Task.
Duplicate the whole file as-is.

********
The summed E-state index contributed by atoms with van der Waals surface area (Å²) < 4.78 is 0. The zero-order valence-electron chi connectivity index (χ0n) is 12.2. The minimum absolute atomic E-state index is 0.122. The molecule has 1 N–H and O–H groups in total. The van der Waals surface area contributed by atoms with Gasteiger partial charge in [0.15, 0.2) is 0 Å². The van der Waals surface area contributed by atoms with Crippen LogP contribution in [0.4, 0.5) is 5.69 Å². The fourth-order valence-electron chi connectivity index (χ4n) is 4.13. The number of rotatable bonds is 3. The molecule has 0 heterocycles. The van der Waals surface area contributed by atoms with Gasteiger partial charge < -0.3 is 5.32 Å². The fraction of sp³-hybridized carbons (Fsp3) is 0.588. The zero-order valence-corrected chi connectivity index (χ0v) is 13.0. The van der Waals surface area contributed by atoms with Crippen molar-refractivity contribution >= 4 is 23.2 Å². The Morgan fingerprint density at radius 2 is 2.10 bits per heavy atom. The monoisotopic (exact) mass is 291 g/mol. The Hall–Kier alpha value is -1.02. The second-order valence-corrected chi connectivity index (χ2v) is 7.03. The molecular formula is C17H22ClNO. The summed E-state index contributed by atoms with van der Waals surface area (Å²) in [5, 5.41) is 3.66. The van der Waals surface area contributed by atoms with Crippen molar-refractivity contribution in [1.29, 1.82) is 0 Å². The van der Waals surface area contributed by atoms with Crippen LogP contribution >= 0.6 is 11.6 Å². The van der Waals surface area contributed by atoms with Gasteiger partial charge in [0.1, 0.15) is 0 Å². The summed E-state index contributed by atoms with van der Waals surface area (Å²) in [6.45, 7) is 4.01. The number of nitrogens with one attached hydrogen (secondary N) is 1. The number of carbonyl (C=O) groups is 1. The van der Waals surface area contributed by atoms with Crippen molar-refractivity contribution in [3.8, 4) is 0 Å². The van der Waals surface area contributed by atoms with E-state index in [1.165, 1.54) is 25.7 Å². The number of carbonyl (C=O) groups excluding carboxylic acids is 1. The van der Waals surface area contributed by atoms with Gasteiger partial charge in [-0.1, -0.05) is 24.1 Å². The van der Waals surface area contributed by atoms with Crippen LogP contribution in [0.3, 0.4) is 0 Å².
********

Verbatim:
The summed E-state index contributed by atoms with van der Waals surface area (Å²) < 4.78 is 0. The zero-order valence-electron chi connectivity index (χ0n) is 12.2. The minimum absolute atomic E-state index is 0.122. The molecule has 1 N–H and O–H groups in total. The van der Waals surface area contributed by atoms with Gasteiger partial charge in [0.15, 0.2) is 0 Å². The van der Waals surface area contributed by atoms with Crippen LogP contribution in [0.4, 0.5) is 5.69 Å². The fourth-order valence-electron chi connectivity index (χ4n) is 4.13. The number of rotatable bonds is 3. The molecule has 0 heterocycles. The van der Waals surface area contributed by atoms with Gasteiger partial charge < -0.3 is 5.32 Å². The fraction of sp³-hybridized carbons (Fsp3) is 0.588. The zero-order valence-corrected chi connectivity index (χ0v) is 13.0. The van der Waals surface area contributed by atoms with Crippen molar-refractivity contribution >= 4 is 23.2 Å². The Morgan fingerprint density at radius 2 is 2.10 bits per heavy atom. The monoisotopic (exact) mass is 291 g/mol. The Hall–Kier alpha value is -1.02. The second-order valence-corrected chi connectivity index (χ2v) is 7.03. The molecular formula is C17H22ClNO. The summed E-state index contributed by atoms with van der Waals surface area (Å²) in [5, 5.41) is 3.66. The van der Waals surface area contributed by atoms with Crippen molar-refractivity contribution in [1.29, 1.82) is 0 Å². The van der Waals surface area contributed by atoms with Crippen LogP contribution >= 0.6 is 11.6 Å². The van der Waals surface area contributed by atoms with Gasteiger partial charge in [0.1, 0.15) is 0 Å². The summed E-state index contributed by atoms with van der Waals surface area (Å²) in [6.45, 7) is 4.01. The number of nitrogens with one attached hydrogen (secondary N) is 1. The number of carbonyl (C=O) groups is 1. The van der Waals surface area contributed by atoms with Crippen molar-refractivity contribution in [3.8, 4) is 0 Å². The van der Waals surface area contributed by atoms with E-state index in [1.165, 1.54) is 25.7 Å². The number of carbonyl (C=O) groups excluding carboxylic acids is 1. The van der Waals surface area contributed by atoms with Gasteiger partial charge in [-0.1, -0.05) is 24.1 Å². The van der Waals surface area contributed by atoms with Crippen LogP contribution in [0.3, 0.4) is 0 Å².